THE First World War touched peoples lives unlike any previous conflict – both in terms of the scale of cost and family tragedy over more than four years.
Before the war had ended, and even when the final outcome was far from clear, the Prince of Wales (later Edward VIII) was amongst those calling for a commitment from the survivors that the sacrifice of the individuals and their families should be memorialised in a tangible and unique manner.
The Imperial War Graves Commission (re-named Commonwealth in 1962) was founded in 1917 on the basis that the dead were to be remembered in perpetuity: something previously reserved for only a handful of those who have passed through life – kings, emperors and others who have sat in splendour over their fellow men.
Founded by the grant of an independent charter in May 1917, the commission was comprised of representatives of all the Dominion governments, India and Great Britain.
The member states were to contribute to the costs of the creation of the cemeteries and memorials which are now so familiar, on the basis of a proportion based on the numbers of fatalities from their armed services and related civilians eligible for commemoration.
The concept of commemoration in perpetuity was emphasised by the chairman of the commission speaking in 1920 when it was clear that no repatriation of hundreds of thousands of the dead being possible, remembrance in the manner accorded to kings and others in Westminster Abbey and similar places of national importance, could only be achieved by the creation of memorials and cemeteries abroad which would in all respects accord the same level of honour to those who had been lost.
He said: “The cemeteries which are going to be erected to the British dead on all the battlefields in all the theatres of war will be entirely different from the ordinary cemeteries which mark the resting place of those who pass out in the common flow of human fate from year to year.
“They will be supported and sustained by the wealth of this great nation and Empire, as long as we remain a great nation and Empire, and there is no reason at all why, in periods as remote as our own from the Tudors, the graveyards in France of this great war, shall not remain an abiding and supreme memorial to the efforts and the glory of the British Army and the sacrifices made in that great cause.”
Some of the content of that speech has been overtaken by events over the last 100 years, but what has remained undiminished has been the commitment of all the nations represented on the commission and the governments of those now sovereign independent states, to aid the maintenance of the cemeteries and memorials in the pristine condition in which any visitor will find them today.
In the fifth annual report of the commission for 1923-24, Sir Fabian Ware, in January, 1925, noted the enormous scale of the task in arranging and establishing memorials for the 1,019, 882 dead to be accorded some recognition; be that in a marked grave or a name inscribed on one of the many memorials to the missing planned across all theatres of the war.
In Belgium and France alone, more than 1,000 British war cemeteries were being established, and similar attention paid to those resting in more than 1,500 communal cemeteries and British extension cemeteries.
Ensuring that the commission could honour its commitment to remembrance in perpetuity was greatly assisted by the decision of the Belgian and French governments that the resting places of the British dead were to be regarded as having been transferred in perpetuity to the care of the commission, who to this day exercise absolute authority over any application to disturb or seek access to commission cemeteries for the purposes of new development.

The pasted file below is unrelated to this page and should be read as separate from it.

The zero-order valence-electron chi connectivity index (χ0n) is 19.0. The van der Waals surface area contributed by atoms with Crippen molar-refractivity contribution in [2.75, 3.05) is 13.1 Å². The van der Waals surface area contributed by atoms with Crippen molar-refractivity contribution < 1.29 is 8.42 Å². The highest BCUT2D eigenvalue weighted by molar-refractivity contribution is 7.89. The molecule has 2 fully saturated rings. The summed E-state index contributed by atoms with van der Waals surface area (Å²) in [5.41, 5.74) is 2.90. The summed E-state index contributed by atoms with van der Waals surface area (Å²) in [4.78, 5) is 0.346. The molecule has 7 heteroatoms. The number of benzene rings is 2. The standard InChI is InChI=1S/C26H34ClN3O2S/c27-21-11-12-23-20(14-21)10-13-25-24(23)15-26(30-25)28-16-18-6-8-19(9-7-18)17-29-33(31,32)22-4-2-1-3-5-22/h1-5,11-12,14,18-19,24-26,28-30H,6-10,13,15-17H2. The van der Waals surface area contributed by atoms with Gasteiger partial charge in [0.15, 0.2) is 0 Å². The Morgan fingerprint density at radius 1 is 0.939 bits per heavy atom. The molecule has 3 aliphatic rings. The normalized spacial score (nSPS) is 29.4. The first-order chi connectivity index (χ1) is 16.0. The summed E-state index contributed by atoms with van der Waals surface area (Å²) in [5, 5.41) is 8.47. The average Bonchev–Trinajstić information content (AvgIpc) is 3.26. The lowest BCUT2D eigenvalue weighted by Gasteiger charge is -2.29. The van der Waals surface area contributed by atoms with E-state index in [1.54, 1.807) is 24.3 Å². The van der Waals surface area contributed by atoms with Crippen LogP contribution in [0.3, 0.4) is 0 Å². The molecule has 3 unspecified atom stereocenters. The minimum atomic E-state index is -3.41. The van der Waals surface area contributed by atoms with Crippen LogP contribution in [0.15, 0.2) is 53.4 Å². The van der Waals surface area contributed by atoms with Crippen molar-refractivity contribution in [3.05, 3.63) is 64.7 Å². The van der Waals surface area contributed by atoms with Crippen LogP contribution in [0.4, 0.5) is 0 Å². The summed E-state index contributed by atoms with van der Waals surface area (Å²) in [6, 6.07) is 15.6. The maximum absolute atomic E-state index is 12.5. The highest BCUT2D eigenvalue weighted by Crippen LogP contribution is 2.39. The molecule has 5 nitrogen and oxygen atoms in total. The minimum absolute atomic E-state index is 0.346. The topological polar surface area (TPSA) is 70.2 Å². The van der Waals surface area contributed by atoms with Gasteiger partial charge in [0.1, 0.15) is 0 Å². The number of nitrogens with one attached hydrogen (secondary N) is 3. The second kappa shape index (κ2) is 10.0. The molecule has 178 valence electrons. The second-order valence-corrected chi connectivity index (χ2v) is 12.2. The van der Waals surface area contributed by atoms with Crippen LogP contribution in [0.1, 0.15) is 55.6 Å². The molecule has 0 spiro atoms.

The creation of the electronic database recording the local victims of the war and the commemoration event planned by the Tynemouth Project for August 2014 will be but a small part of the massive programme of national remembrance which will remind the population today of the commitment made almost 100 years ago.
Anyone with information on the casualty list, or of relatives who fought in the war, can visit the Workroom at Room B9, Linskill Community Centre, North Shields, from 10am to 4pm Monday to Friday.
THIS week’s casualty list gives details of men from the former Tynemouth Borough who were killed or died in March 1919.
Forrest, Thomas, age 25, Private, 1st Company Southern Divisional Train, RASC, accidentally killed 20th, Cologne – Germany, son of John and Hannah, 8 Hylton Terrace and Wood Hall, Barrasford.
Gray, James Adam, age 21, Private, 720th Labour Corps, died 13th, son of Adam and Catherine, 15 Hylton Street, previously Cameronians (Scottish Rifles), transferred to Labour Corps April, 1917, gassed November and discharged no longer fit for service, died in Royal Victoria Hospital, Netley, Southampton, SDN – ‘after 12 months suffering gas poisoning and shell shock’.
Grenyer, Alfred James, age 33, Engineman, RNR, HM Trawler Bombardier, drowned, 27th, 56 Coronation Street, son of Benjamin and Ann, husband of Ellen. Details needed.
Rushton, Thomas, Gunner, 353 Siege Battery, RGA, 2nd, 5 Middle Street, Tynemouth. Details needed.
Sword, John Robert, age 43, Driver, 131 Battery, RFA, died, 21st, 56 Bedford Street, husband of Mary Ann, son of Cuthbert and Caroline, labourer, NER, buried Tiflis (Tbilisi, Georgia) British cemetery. British Expeditionary force to Transcaucasus – also on Haidar Pasha Memorial, Turkey.
KIA – killed in action
DOW – died of wounds
LAS – lost at sea
NF – Northumberland Fusiliers
DLI – Durham Light Infantry
RND – Royal Naval Division
RNR – Royal Naval Reserve
RFA – Royal Field Artillery
n Anyone with information on this week’s list or who wants to find out more about the project, should visit www.tynemouthworldwarone.org, e-mail email@example.com or write to Tynemouth World War 1 Commemoration Project, c/o Essell, 29 Howard Street, North Shields, NE30 1AR.